On the merchant ship, eight sailors were standing around the crumpled tube, scratching their heads, and laughing. Typical shoddy work, they said, directing their attention back to the Skyrail. No German air-torpedo would ever fail to detonate on impact, much less fail to even start up instead of crashing to the ocean. They moved to the railing to see what this funny little band of pirates would try next. At first nothing happened, and then one of the sailors shouted, and pointed into the ocean.
Floating there were two small air-torpedo tubes–the two that had fallen straight into the ocean. Someone had removed the wings, added a glass dome, and taken most of the insides out and replaced them with a hand-and-foot powered pedaling system. They were both empty.
A massive explosion shook the entire ship, throwing the sailors to the deck. Another one soon followed before they had even gotten to their feet. Fumbling about, the soldiers hoisted themselves up, only to be cut down by buzzing metal pellets that whirled towards their heads.
Lincoln’s gun was like a pencil–ticking off targets one by one. He would shift, sighting along his arm like a sextant, and squeeze the trigger once. A small puff of air, and a noise no louder than a snap of the fingers would echo briefly in his ears, and a soldier would fall, a metal ball buried in the back of his neck. Again his body would twist, and another soldier would fall. In five seconds, all eight soldiers were dead, their bodies collapsed limply on the bloody deck.
Quickly, Lincoln dropped to the ground, his bare fingers resting lightly on the deck, feeling the vibrations. It wasn’t easy–the ship was still recovering from the two explosions that had quivered through her–but it felt like twenty or thirty soldiers were heading his way. He smiled grimly. They wouldn’t find him–he had a job to do.
Like a cat, Lincoln lept over the side of the ship, pulling a wide rubber disc with a handle from his side and slamming it onto the metal. It stuck fast, causing his whole body to jerk unpleasantly. Fixing a thin strand to the handle, he slid down the side of the ship, looking for the right window.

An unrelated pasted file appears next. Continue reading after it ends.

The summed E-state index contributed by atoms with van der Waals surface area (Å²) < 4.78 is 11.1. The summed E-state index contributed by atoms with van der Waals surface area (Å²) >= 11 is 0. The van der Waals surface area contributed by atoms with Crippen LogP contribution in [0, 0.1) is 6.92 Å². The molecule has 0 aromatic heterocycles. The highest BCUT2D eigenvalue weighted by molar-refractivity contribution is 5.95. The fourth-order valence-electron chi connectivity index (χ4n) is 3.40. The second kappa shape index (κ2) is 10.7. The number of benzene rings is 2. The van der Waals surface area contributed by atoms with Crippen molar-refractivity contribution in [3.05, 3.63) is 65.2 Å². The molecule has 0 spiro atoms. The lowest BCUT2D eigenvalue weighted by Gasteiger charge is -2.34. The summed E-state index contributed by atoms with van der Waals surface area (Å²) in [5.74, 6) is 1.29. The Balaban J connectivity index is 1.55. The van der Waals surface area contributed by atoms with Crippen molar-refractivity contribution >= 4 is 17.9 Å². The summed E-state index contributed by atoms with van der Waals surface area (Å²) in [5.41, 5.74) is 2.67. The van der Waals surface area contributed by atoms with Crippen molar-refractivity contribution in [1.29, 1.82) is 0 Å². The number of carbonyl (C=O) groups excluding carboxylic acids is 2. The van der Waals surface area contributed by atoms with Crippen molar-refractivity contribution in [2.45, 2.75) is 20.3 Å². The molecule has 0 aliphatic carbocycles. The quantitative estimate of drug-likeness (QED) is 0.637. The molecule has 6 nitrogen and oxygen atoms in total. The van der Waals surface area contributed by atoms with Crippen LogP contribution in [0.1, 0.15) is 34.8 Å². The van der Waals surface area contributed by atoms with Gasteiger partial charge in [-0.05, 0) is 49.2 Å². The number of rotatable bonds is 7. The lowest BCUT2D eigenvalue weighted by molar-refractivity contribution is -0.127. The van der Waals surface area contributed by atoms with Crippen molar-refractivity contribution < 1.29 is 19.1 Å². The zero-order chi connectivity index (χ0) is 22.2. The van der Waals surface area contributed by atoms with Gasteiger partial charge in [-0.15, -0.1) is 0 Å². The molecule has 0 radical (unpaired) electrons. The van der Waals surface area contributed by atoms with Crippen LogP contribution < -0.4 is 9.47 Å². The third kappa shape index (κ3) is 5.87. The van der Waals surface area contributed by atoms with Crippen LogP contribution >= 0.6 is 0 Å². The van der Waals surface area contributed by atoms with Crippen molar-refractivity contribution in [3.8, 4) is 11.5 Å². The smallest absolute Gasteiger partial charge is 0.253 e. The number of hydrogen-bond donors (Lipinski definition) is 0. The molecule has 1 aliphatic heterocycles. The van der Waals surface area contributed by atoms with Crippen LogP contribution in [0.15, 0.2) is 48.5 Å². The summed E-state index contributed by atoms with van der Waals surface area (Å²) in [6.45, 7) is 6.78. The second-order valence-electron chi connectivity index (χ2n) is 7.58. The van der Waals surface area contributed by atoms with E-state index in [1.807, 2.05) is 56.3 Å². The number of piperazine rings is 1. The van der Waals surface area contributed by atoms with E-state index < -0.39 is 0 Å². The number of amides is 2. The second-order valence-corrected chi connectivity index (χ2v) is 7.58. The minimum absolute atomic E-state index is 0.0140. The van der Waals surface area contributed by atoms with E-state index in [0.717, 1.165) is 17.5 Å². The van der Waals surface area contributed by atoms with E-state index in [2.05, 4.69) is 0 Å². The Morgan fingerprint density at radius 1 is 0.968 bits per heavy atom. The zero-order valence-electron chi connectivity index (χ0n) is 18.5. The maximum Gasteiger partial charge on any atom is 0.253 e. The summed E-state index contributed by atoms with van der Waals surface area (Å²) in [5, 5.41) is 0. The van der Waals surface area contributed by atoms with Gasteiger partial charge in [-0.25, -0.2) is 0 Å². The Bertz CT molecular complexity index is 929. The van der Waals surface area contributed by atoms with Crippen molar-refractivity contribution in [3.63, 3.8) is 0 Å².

Finding the third window from the aft, he stuck his head through, only to find himself flying through the air and landing hard on his back–a knife at his throat.
“Bloody hell, Vandergaard, it’s me!” he croaked.
“Had to be sure,” the young boy said quietly, as the knife vanished.
“Who the hell else would it be?” Lincoln hissed sharply. “Oh never mind–you took care of the cannons?”
“They’re dead weight,” Vandergaard smiled.”I used a bit of their own fuel to light the articulating joints on fire. It was a bit of a squeeze, but I got it done.”
“Good,” Lincoln returned his air-gun into his belt. “And you started the leak?”
“Yes…” Vandergaard’s smile vanished. “Do you want to remind me to breathe next?”
“Oh for the… just give me the damn Shaker already.”
Vandergaard pulled a small cylinder from a pocket, and tossed it to Lincoln. Catching it, Lincoln felt his way towards the middle of the engine-room where they now stood, carefully stepping over the five bodies with slit throats on the floor. Reaching up as high as he could, he felt for the small dip in the rafters that marked the seam. Fitting the Shaker firmly in place, he gripped the small rip-cord that stuck out from the side, and sighed.
“Guns dead, fuel leaking over the ship, Shaker in place. We’re done,” he whispered. Vandergaard nodded, and pulled out a small rocket. Aiming it carefully out of the window, he yanked the small wooden dowel out of the side, causing a shower of sparks as the rocket shot off into the sky.’
“It was lucky you know so much about German engineering,” Lincoln said carefully.
“Yes,” the young boy turned a fierce gaze to his companion. “Lucky.”